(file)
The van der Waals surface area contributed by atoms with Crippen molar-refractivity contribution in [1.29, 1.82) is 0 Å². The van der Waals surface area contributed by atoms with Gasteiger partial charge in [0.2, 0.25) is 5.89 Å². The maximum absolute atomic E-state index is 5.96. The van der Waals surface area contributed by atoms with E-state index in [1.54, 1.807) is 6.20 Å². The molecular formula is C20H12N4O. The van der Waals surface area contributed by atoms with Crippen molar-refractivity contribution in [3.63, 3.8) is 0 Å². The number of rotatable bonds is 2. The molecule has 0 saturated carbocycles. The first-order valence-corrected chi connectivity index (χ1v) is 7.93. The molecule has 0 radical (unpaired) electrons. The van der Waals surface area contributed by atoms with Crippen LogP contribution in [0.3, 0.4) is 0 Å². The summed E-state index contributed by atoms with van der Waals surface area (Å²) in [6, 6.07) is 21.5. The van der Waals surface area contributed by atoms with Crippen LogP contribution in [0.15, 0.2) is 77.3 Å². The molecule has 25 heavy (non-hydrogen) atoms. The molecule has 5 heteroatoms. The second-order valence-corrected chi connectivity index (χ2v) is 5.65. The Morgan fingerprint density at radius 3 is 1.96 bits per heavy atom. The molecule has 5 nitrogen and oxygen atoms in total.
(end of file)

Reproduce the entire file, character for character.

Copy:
The van der Waals surface area contributed by atoms with Crippen molar-refractivity contribution in [1.29, 1.82) is 0 Å². The van der Waals surface area contributed by atoms with Gasteiger partial charge in [0.2, 0.25) is 5.89 Å². The maximum absolute atomic E-state index is 5.96. The van der Waals surface area contributed by atoms with E-state index in [1.54, 1.807) is 6.20 Å². The molecular formula is C20H12N4O. The van der Waals surface area contributed by atoms with Crippen molar-refractivity contribution in [3.63, 3.8) is 0 Å². The number of rotatable bonds is 2. The molecule has 0 saturated carbocycles. The first-order valence-corrected chi connectivity index (χ1v) is 7.93. The molecule has 0 radical (unpaired) electrons. The van der Waals surface area contributed by atoms with Crippen LogP contribution in [0.3, 0.4) is 0 Å². The summed E-state index contributed by atoms with van der Waals surface area (Å²) in [6, 6.07) is 21.5. The van der Waals surface area contributed by atoms with Crippen LogP contribution in [0.15, 0.2) is 77.3 Å². The molecule has 25 heavy (non-hydrogen) atoms. The molecule has 5 heteroatoms. The second-order valence-corrected chi connectivity index (χ2v) is 5.65. The Morgan fingerprint density at radius 3 is 1.96 bits per heavy atom. The molecule has 5 nitrogen and oxygen atoms in total.